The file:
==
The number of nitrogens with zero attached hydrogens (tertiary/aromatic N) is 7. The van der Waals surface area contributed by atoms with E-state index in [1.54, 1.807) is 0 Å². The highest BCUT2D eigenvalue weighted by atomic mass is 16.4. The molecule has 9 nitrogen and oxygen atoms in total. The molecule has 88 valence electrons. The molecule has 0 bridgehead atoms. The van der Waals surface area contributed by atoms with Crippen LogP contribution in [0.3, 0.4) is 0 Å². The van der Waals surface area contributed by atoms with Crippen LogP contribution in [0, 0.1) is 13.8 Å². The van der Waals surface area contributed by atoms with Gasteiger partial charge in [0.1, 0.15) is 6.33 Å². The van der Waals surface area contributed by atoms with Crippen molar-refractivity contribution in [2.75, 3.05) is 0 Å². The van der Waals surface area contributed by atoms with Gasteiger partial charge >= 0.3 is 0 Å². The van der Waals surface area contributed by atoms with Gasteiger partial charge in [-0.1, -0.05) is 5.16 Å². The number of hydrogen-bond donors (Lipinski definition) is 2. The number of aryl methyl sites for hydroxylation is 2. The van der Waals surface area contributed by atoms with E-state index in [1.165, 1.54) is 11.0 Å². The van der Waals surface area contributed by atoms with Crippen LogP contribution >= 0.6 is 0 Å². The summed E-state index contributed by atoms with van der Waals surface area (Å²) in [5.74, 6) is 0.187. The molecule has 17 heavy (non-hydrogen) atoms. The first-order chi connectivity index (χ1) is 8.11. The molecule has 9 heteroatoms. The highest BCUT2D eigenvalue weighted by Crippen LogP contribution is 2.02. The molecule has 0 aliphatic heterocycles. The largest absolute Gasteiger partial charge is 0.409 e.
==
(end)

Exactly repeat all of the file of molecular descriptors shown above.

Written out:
The number of nitrogens with zero attached hydrogens (tertiary/aromatic N) is 7. The van der Waals surface area contributed by atoms with E-state index in [1.54, 1.807) is 0 Å². The highest BCUT2D eigenvalue weighted by atomic mass is 16.4. The molecule has 9 nitrogen and oxygen atoms in total. The molecule has 88 valence electrons. The molecule has 0 bridgehead atoms. The van der Waals surface area contributed by atoms with Crippen LogP contribution in [0.3, 0.4) is 0 Å². The van der Waals surface area contributed by atoms with Crippen LogP contribution in [0, 0.1) is 13.8 Å². The van der Waals surface area contributed by atoms with Gasteiger partial charge in [0.1, 0.15) is 6.33 Å². The van der Waals surface area contributed by atoms with Crippen molar-refractivity contribution in [2.75, 3.05) is 0 Å². The van der Waals surface area contributed by atoms with Gasteiger partial charge >= 0.3 is 0 Å². The van der Waals surface area contributed by atoms with Gasteiger partial charge in [-0.1, -0.05) is 5.16 Å². The number of hydrogen-bond donors (Lipinski definition) is 2. The number of aryl methyl sites for hydroxylation is 2. The van der Waals surface area contributed by atoms with E-state index in [1.165, 1.54) is 11.0 Å². The van der Waals surface area contributed by atoms with Crippen LogP contribution >= 0.6 is 0 Å². The summed E-state index contributed by atoms with van der Waals surface area (Å²) in [5.74, 6) is 0.187. The molecule has 17 heavy (non-hydrogen) atoms. The first-order chi connectivity index (χ1) is 8.11. The molecule has 9 heteroatoms. The highest BCUT2D eigenvalue weighted by Crippen LogP contribution is 2.02. The molecule has 0 aliphatic heterocycles. The largest absolute Gasteiger partial charge is 0.409 e.